A Narrative Inquiry into Experiences of Urban Indigenous Youth Within An Intergenerational After-School Wellness Program
Lewis, Brian John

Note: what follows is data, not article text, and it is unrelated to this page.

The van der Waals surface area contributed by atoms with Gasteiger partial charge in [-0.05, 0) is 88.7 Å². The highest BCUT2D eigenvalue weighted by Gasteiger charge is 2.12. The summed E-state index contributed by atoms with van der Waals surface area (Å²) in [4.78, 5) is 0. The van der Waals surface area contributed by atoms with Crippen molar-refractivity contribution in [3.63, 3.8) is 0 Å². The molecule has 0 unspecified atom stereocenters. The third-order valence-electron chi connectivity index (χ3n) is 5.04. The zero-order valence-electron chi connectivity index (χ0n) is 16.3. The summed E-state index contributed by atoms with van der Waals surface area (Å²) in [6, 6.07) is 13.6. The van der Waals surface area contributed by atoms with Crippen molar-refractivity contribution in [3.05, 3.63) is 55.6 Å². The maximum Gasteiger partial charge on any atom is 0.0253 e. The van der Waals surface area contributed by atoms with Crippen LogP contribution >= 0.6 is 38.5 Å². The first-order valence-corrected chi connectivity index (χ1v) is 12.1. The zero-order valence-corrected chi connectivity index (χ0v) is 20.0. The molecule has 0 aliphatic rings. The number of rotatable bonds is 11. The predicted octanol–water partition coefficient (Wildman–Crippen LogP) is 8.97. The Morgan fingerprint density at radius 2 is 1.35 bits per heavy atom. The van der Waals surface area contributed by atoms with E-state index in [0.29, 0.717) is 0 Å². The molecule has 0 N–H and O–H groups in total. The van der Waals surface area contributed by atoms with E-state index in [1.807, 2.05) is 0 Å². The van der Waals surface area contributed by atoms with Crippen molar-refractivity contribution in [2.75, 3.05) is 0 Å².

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In the fall of 2013, my colleagues, Sean Lessard, Lee Schaefer, and I were awarded funding through Indigenous and Northern Affairs Canada to implement an after-school program for urban Indigenous youth within an urban centre within Saskatchewan, Canada. Our intent from the outset was to create a connecting space that would allow us, as narrative inquirers, to ethically enter into the community and to develop relationships with youth and their families. The after-school program occurred each Wednesday during the school year, within an elementary school gymnasium. With an interest in physical activity, I looked to engage youth in numerous movement activities. All the while, I was intentional from the early beginnings of the program to co-create with the community an intergenerational program that included not only youth, but also volunteers from the community, including First Nation elders and knowledge keepers, and pre-service teachers from the local university. My inquiry revolved around the experiences of three Indigenous youth mentors that were each part of the program for two or more years. It was through coming alongside these youth that I was able to gain an understanding of how they were experiencing the experience (Clandinin & Connelly, 2000). What surfaced from the inquiry was a juxtaposition to the dominant narrative within existing literature pertaining to after-school programs for urban Indigenous youth. The research literature placed youth who partake in such programs as being at-risk and in need of an intervention to enhance either academic achievement or social success. This notion of beginning from a place of deficit suggested that an after-school program was the solution to supporting youth who were categorized as insufficient. This starting point, if you will, lends itself to the dominant research paradigms found within the literature designed to substantiate the success of such interventions. This inquiry has brought forth another story of Indigenous youth. Stemming from a reconceptualization of play, these three Indigenous youth were part of an after-school program community, which positioned each as knowledge holders. Through this narrative inquiry, it became apparent that the research participants did not see themselves as being in deficit, and in fact were strong contributors to the children in the program. I came to understand the tremendous wealth of knowledge these youth held, knowledge that positioned each as teacher. Dissimilar to the research literature, these youth were in fact impacting the program of which they were involved. Through the co-creation of a relational community I was able to come alongside the youth to relive (Clandinin, 2013) stories, which in turn allowed us all to see differently, shifting our stories to live by (Connelly & Clandinin, 1999).